Looper emerged from Belle And Sebastian in 1997, when Stuart David (co-founder and bass player of Belle And Sebastian) and his wife Karn (an artist who directed the early B&S videos) collaborated for a show at Glasgow School of Art. A degree show fundraiser for Stuart's sister Karla Black - who received a Turner Prize nomination in 2011- the performance was a multi-media affair incorporating TVs, super 8 film, 35mm slides and kinetic sculptures. Since nothing broke down and everyone clapped, they decided to keep doing it.

A single for SubPop, Impossible Things (1998), followed and its success led to SubPop requesting an album. Stuart's brother, Ronnie Black, joined the band and Up A Tree 1999 (SubPop / Jeepster) was the result. Its mixture of spoken word, pop songs and instrumentals based around the use of sampled loops in a lo-fi aesthetic prompted Pitchfork to credit them with originating a new genre of 'folk-hop'.

Long-time friend Scott Twynholm joined them for a series of tours (including a three month stint with The Flaming Lips), and their second album, The Geometrid in 2000 (SubPop / Jeepster) was consequently more of a band collaboration. A retro-futuristic work using an electronic sound palette, it was an attempt to sound the way people in the 1950s might imagine music in the year 2000 to sound. Many tracks were used in films and adverts, most notably Mondo 77 and My Robot, both used on the Vanilla Sky soundtrack (Cameron Crowe, 2001).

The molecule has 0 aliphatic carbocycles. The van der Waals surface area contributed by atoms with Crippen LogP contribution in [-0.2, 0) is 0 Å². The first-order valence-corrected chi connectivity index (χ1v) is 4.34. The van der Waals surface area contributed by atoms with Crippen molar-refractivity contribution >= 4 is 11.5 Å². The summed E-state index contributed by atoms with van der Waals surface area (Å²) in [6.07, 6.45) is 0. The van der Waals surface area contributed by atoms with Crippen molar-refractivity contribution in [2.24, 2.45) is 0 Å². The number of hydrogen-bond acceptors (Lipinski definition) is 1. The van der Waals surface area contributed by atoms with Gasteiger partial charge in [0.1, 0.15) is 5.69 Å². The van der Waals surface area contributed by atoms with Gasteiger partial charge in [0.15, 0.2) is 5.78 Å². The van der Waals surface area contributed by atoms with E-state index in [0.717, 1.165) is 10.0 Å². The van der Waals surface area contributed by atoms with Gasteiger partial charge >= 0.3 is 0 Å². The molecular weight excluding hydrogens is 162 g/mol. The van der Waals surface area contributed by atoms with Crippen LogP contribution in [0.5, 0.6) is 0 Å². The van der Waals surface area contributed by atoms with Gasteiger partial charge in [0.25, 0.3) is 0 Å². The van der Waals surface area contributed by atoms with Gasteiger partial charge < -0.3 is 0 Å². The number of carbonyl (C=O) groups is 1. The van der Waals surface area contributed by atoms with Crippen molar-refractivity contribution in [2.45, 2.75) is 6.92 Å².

Their first release on Mute, The Snare (2002) was an attempt to marry the film music of John Barry with contemporary RnB beats in a style which, thanks to the shadowy presence of the characters Evil Bob and Peacock Johnson, became known as Noir'n'B. Developing their live show to include elements of trans-media storytelling, Looper's 'Murder Mystery DJ Set' at London’s Royal Festival Hall was described by The Wire as “the stuff of legend”.

The following year, 2003, the band were prescient with their release of the MP3EPs (whose tracks feature on These Things), when they made each EP available via free MP3s on their site, http://www.looperama.com The MP3EPs utilized electro-pop and 1960s easy listening, along with further development of the spoken word form.

After the release of the MP3EPs Looper took a break from music for a few years, while Karn went back to art school to study animation and Stuart turned his focus to studying literature and writing novels.

A move to the remote countryside, post-study, prompted the creation of a new body of work. These new songs and stories - inspired by the return to peace and quiet, and influenced by indie-folk music - can be found in Offgrid:Offline, the latest album from Looper. Conscious of the very different styles of previous albums, Looper set out to bring together elements of each into this new work. Structured like the first album, around a recurring melody, Offgrid:Offline is thematically centred on the spoken word piece which gives the album its title, drawing together the musical motifs and lyrical themes from throughout. Seven of the ten album tracks will feature on These Things, along with a download of the full album. The new album will also be available to download or stream outside of the box set.